Features

Poverty politics

"Poverty politics" Continued...

Issue: "Upside down," April 9, 2011

Statisticians and savvy politicians have been aware of these problems, but the measure of poverty stayed the same. And it's hard to get it right: A one-size-fits-all poverty line is hard to draw, and the definition of poverty is a political football. If it changes, some states now classified as poorer will be enriched by federal funds, and some that do better in fighting poverty will lose.

Last year with Democrats dominant at both ends of Pennsylvania Avenue, the Obama administration moved toward changing in four ways the definition of who is poor. Officials embedded radical ideas among some sensible proposals. Among the noncontroversial: When calculating the Supplemental Poverty Measure, take into account welfare payments that those classified as poor receive from about 80 programs. Doing that reduces hugely the number of people defined as going without the basics.

A second SPM change will reflect changing social relationships, with cohabiting couples treated as if married, and the default family pattern seen as one adult and two children rather than 2 + 2. That's realistic but troubling-and given how often cohabiting couples break up, this calculation may mask some poverty problems.

The third SPM change-take into account geography-has a political edge. Housing costs tend to be higher and unemployment greater in states that are more unionized and less oriented toward free enterprise. If the Supplemental Poverty Measure becomes the norm, blue states in general will get more money, red states less.

The fourth SPM change could be the most controversial: Instead of assessing basic needs, the poverty measure will be based on what Americans at the 33rd percentile pay for food, clothing, shelter, and utilities, plus an additional one-fifth of that for other purchases.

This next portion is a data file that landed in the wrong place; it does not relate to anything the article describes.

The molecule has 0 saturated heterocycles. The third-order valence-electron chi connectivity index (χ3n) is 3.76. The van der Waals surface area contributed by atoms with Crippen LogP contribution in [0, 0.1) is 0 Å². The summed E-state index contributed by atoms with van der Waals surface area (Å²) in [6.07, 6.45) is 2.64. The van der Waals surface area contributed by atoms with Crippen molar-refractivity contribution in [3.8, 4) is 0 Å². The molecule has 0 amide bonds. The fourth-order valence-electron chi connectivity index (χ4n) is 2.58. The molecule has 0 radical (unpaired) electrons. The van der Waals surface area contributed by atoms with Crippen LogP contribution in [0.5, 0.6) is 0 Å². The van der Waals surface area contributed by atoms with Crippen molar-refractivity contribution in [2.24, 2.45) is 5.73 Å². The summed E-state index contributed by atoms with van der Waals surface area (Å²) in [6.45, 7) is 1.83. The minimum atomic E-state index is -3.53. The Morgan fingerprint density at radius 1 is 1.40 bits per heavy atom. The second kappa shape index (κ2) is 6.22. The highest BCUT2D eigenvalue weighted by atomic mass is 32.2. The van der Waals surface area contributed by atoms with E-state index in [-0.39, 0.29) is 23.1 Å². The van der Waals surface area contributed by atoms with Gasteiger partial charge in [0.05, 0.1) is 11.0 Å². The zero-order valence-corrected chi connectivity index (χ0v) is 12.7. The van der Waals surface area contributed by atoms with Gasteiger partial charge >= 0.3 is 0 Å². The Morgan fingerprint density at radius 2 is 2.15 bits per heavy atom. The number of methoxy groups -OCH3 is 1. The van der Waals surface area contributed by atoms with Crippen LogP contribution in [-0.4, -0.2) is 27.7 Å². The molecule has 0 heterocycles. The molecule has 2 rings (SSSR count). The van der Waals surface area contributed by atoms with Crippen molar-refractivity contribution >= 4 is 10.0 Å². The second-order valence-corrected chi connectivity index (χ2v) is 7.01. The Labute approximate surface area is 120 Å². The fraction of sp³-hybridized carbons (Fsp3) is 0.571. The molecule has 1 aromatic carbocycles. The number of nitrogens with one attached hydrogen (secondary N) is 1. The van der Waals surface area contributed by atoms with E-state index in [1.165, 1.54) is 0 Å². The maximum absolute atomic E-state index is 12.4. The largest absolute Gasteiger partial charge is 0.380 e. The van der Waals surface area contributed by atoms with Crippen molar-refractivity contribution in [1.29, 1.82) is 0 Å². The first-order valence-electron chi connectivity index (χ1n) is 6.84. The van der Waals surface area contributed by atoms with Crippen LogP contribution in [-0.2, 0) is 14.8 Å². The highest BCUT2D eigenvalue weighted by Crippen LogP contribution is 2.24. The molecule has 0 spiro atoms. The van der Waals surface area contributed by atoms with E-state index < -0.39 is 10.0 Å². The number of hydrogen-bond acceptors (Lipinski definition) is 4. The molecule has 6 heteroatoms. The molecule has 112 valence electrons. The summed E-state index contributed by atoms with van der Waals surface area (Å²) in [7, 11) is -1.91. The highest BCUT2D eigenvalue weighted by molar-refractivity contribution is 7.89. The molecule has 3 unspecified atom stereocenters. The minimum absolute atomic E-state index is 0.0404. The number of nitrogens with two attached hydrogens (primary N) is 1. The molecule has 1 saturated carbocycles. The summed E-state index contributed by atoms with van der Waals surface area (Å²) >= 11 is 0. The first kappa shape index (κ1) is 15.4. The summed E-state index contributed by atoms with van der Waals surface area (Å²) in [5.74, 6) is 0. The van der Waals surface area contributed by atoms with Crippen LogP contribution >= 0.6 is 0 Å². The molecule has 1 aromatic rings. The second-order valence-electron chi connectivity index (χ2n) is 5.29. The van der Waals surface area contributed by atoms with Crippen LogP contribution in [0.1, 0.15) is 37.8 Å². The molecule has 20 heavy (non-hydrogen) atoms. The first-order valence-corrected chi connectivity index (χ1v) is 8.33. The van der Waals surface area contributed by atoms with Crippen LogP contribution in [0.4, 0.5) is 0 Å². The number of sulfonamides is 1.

For determining whether a household is officially poor, the SPM will count as income money from all sources plus the value of food stamps, housing and utility subsidies, and government nutrition programs. The SPM will subtract from income taxes, work-related expenses, medical out-of-pocket expenses, and childcare costs.

Got it? One thing you may have skipped by in that complicated formula is the designation of the 33rd percentile as the poverty marker. Why 33 percent? The Census Bureau usually reports in quintiles, so why not 20 percent? Maybe because that would substantially lower the number of persons counted as poor.

Using the 33rd percentile, though, the typical "poverty threshold" will climb from the current $22,000, in round numbers, to $25,000 for a household with two adults and two children. (Remember, they spend more than that.) Suddenly millions more will be defined as poor, the poverty rate will jump from about 14 percent to about 16 percent, and a drumbeat for more federal spending can pick up intensity.

Another reason for the 33rd percentile might be that it has some history behind it. Franklin Roosevelt famously spoke in 1937 about one-third of the nation being ill-housed, ill-clad, and ill-nourished: Even if most of that one-third is now decently housed, clothed in ways that make children around the world imitate us, and over-fed (although sometimes still ill-nourished), it's still the bottom third. Liberals who see inequality as the enemy cannot stand this.

Conservatives, though, should criticize the concept that if everyone's income doubles over the course of a decade, the number of people considered poor does not change: That will move us from "A rising tide lifts all boats" to "Your boat is still bigger than mine." Furthermore, our real public-policy goal for those now classified as poor should be not to trap more in welfare but to create more economic opportunities for them to leave poverty.

It's fun, in a policy-wonk way, to play with numbers. For example, adding the cash value of food stamps reduces the number of officially defined poor people by 2 million. Other changes increase the numbers. But it's a bit like the joke about the old person delighted to learn that, due to border changes, her town in Russia was now part of Poland: "Wonderful-I couldn't stand any more of those Russian winters."

It's no joke, though, if we play with numbers instead of concentrating on helping those who are truly tired, aching, and without hope. It's no joke if the federal government increases the clout of officials whose power depends on defining more people as poor. It's no joke if we head down a relativizing road that makes envy rather than enterprise our national pastime.

Marvin Olasky
Marvin Olasky

Marvin is editor in chief of WORLD News Group and the author of more than 20 books, including The Tragedy of American Compassion. Follow Marvin on Twitter @MarvinOlasky.

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